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In portfolio management one often has to solve problems of the quadratic form $$ w^T \Sigma w + w^T c \rightarrow \min_{\omega} $$ with portfolio weights $w \in \mathbb{R}^N$ a constant $c \in \mathbb{R}^N$ and a covariance matrix $\Sigma \in \mathbb{R}^{N \times N}$. Furthermore we assume real world continuous and binary (e.g. cardinality) constraints.

For estimating the covariance matrix $\Sigma$ we can e.g. use the sample covariance of the returns of all assets - let's call this an asset-by-asset model. It is known that some care has to be taken here if $N$ is big and so forth, but this is not the point of this question.

On the other hand we can define factors $(F_k)_{k=1}^K$ with $K<N$. These factors have a covariance matrix $\Sigma_F \in \mathbb{R}^{K \times K}$. Denoting by $r_i$ the return of asset $i$ with $i = 1, \ldots, N$, we can write: $$ r_i = \sum_{k=1}^K e_{i,k} F_k + \epsilon_i, $$ with the meaning that the variation of the return is described by the exposures $e_{i,k}$ to the factors and some purely idiosyncratic risk $\epsilon_i$. In this case the covariance matrix of returns is given by $$ \hat{\Sigma} = e \Sigma_F e^T + \mathop{diag}(Var[\epsilon_1],\ldots,Var[\epsilon_N]), $$ where $e \in \mathbb{R}^{N \times K}$ is the matrix of all exposures and the "diag" part adds the idiosyncratic parts of variance at the main diagonal. Note that $\hat{\Sigma} \in \mathbb{R}^{N \times N}$.

I sometimes read that a problem with covariance matrix $\hat{\Sigma}$ from the factor model is easier to solve than with $\Sigma$. Is this true? If yes, then how can we see this? My personal answer so far is: no. Because both are $N \times N$ matrices and the structure does not help in general.

Especially if the factors are not orthogonal - what do we gain? If the factors come from a PCA then we might gain something but I wonder how many PCs we would need e.g. in a global equities portfolio ...

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  • $\begingroup$ In fact @DavidNehme has already answered this question when he answered this one: quant.stackexchange.com/questions/9616/… $\endgroup$ – Richard Dec 12 '13 at 13:01
  • $\begingroup$ But the non-orthonogal case is still not clear to me. $\endgroup$ – Richard Dec 12 '13 at 14:30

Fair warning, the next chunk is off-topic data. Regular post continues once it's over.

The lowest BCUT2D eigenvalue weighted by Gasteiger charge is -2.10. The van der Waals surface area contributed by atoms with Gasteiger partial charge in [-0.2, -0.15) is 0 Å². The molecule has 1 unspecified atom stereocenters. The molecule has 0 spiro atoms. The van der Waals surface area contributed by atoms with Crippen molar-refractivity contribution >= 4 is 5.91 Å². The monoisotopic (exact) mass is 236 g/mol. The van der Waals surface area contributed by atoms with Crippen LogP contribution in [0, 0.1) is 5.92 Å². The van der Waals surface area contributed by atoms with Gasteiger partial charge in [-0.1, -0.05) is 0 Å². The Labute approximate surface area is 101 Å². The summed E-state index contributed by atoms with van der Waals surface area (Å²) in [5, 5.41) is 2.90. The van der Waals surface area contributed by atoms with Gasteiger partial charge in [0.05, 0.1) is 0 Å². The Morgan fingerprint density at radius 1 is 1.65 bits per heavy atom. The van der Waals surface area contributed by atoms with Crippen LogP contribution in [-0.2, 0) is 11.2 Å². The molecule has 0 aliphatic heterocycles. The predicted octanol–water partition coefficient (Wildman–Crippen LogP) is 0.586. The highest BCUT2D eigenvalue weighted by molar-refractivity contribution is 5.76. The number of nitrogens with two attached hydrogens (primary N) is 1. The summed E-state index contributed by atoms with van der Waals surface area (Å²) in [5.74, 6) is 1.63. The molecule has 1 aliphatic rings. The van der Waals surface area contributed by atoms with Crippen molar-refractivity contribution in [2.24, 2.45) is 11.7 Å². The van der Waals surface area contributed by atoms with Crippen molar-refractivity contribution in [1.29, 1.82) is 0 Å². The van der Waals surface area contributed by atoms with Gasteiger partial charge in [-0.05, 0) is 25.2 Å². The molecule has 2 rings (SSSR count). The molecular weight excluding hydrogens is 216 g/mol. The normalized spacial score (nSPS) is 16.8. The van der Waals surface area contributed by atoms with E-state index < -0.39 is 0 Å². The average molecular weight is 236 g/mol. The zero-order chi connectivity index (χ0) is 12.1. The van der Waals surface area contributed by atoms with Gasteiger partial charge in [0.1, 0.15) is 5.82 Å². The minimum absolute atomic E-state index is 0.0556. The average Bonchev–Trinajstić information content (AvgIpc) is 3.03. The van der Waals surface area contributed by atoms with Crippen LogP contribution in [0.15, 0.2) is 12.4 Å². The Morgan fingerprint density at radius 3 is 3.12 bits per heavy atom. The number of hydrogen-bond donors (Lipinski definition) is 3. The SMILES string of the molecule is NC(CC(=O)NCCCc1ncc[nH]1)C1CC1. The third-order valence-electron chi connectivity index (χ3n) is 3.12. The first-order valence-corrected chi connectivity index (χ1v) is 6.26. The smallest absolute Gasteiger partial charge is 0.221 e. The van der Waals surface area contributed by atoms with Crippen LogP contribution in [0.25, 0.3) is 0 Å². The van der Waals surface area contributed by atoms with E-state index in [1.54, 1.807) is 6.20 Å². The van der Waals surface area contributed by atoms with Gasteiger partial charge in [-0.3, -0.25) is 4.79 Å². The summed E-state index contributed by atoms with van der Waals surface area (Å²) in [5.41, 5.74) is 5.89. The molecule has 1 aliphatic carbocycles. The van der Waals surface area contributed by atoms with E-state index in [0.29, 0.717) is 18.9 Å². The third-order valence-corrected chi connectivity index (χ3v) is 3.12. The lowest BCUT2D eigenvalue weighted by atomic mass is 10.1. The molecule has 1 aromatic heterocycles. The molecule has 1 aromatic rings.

• $\begingroup$ I'm not so sure that I've read that portfolio optimization on $\widehat{\Sigma}$ is "easier" than the optimization on $\Sigma$. You're still working with an $N\times N$ matrix, but you've ensured that it is positive definite (which is a good thing). You could always generate some random data and test the idea. It might be possible to set up the optimization in terms of principal portfolios so you're only operating on the first few $K$ principal portfolios and then translating those weights back into normal weights for constraints and TC. $\endgroup$ – John Dec 12 '13 at 21:58
  • $\begingroup$ However, if the weight constraints are too restrictive, then it might not work as you'd like. $\endgroup$ – John Dec 12 '13 at 21:59
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A few points.

First, In a typical factor model, the idiosyncratic piece (what you call $Var[\epsilon_k]$) is non-negligible, which results in a $\hat\Sigma$ that is going to be well-conditioned. From a numerical point of view, this is very convenient. The more well-conditioned a covariance matrix, the less susceptible the optimization routine is to round-off errors.

Second, one can introduce variables $l_1, ..., l_K$ with constraints that $\sum_{i=1}^N e_{i,j} w_i = l_j$ and then work with $\Sigma_F$ directly in the formulation of an optimization and not use a full $N\times N$ covariance matrix.

Third, from a portfolio optimization standpoint we don't care if the factors are orthogonal or not. We can rotate them to be orthogonal. As long as $\Sigma_F$ is positive definite, we can use the Cholesky decomposition to write it as $LL^T = \Sigma_F$ and then replace the loadings matrix $e$ with a rotated one $\tilde e =eL$ so that now the factors are orthogonal. That is $$e\Sigma_Fe^T = eLL^Te^T = \tilde e \tilde e^T.$$

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